Any critical errors (which prevent the row being imported) cause the Staging Table to be marked as Action=Reprocess. That row will be reattempted "next time" regardless of its ChangeDate. Action-=Reprocess is reset to Upsert if/when the critical error clears later (or will be overridden to Delete if the row disappears from Source DB))
Upsert Sproc basically does "Update anything that has StagingTable.ChangeDateTime more recent than LastTime", "Insert anything where PKey not found", "Delete anything (more recent than LastTime) marked as Action=Deleted in Staging table"
We can introduce bespoke Transformations in the Upsert Sproc but they are rare (if possible/practical we do it in the Import View because it is much easier to change that - deployment is easier (particularly the QA approval required) than a change to Upsert Sproc. Some things, such as "Column not a valid date" could be handled in Import View but it would be very verbose, so easier to do that in the SProc. Mostly the data we are importing is already correct data type, so our only "simple" validation is "Import data too long" - usually because the Source column DDL has been made longer and no one bothered to tell us!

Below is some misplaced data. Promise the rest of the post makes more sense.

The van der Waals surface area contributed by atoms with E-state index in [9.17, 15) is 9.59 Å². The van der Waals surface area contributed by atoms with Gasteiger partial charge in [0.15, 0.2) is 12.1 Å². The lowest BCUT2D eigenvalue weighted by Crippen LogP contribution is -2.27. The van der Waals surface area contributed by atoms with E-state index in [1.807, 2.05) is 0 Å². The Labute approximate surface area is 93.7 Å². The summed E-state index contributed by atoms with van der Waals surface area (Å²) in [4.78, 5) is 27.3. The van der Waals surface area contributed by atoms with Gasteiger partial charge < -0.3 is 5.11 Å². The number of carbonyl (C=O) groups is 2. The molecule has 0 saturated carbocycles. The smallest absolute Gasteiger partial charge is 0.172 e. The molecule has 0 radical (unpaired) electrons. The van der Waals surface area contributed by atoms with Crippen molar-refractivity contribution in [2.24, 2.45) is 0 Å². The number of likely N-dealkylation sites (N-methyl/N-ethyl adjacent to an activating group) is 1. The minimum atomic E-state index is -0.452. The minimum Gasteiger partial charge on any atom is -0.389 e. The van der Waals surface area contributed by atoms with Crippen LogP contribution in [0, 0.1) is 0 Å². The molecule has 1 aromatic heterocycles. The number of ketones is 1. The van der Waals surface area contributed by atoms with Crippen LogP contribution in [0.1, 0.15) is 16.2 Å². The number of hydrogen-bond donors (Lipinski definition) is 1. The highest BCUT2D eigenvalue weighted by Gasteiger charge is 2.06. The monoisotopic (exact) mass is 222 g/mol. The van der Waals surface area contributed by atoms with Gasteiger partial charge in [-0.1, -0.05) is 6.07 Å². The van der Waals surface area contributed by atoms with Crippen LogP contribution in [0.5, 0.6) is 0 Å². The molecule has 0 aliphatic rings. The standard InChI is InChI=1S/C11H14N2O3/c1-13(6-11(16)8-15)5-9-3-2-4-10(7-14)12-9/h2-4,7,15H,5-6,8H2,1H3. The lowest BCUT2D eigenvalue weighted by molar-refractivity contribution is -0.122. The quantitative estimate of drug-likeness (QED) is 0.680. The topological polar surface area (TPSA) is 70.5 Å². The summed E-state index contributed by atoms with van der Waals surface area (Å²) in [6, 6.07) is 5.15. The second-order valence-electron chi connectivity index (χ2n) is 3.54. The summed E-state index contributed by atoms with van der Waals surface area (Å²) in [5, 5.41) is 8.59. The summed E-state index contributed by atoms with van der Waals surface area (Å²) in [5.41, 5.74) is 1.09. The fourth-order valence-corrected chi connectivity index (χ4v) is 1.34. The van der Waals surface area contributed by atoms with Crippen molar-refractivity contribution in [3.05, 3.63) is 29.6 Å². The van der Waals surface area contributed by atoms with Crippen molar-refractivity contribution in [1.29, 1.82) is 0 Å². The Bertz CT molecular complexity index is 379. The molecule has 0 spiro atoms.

We have reports to help analyse the Data Validation Errors log. On companies I have done consultancy at, and which use SSIS, they seem to spend all morning trying to figure out why an SSIS Job had failed ... our SProcs all log the fact that they started, and then "update" that log record when they finish successfully, so any "Started but not finished" log record would be an Sproc that failed. We can just run that Sproc (in a transaction, which we rollback) to see what the actual errors was (we have a @Debug parameter in the SProc which enables more detailed output), and then put a "catch" for that particular Bad Data /Whatever so that next time it reports into the Data Validation Errors table and the User can sort it out, not us! The "SProc Run Log" also tells us if something is taking longer than "normal", or if a run terminated, and so on. User has a report to be able to see the last-run-date of each import, so is self-sufficient for "Is my data up to date" ... indeed, some of our APPs say "Data import dd-Mmm-yyyy" so the user can see that, right there on the screen.
I have probably answered a completely different question?!!
Tons. What is it that you're actually trying to do?
And, yeah... I agree with Kristen. You can do all sorts of ETL and other things that many can't even dream of doing in SSIS.
Thanks folks @Kristen, you need to write a book! ok, what I am trying is extract attachments from emails (using Microsoft.Exchange.WebServices), move the email to another Mail folder. Ingest the content of attachments, archive. All is working well but the part that irritates me is opening that Script box.
Was wondering if I could maybe write my c# .net code as a console app and call it from SSIS.
You don't need to do anything so severe. A little VBA on the system that receives the emails should do. You can find some great examples of what folks have already done at the following GOOGLE search.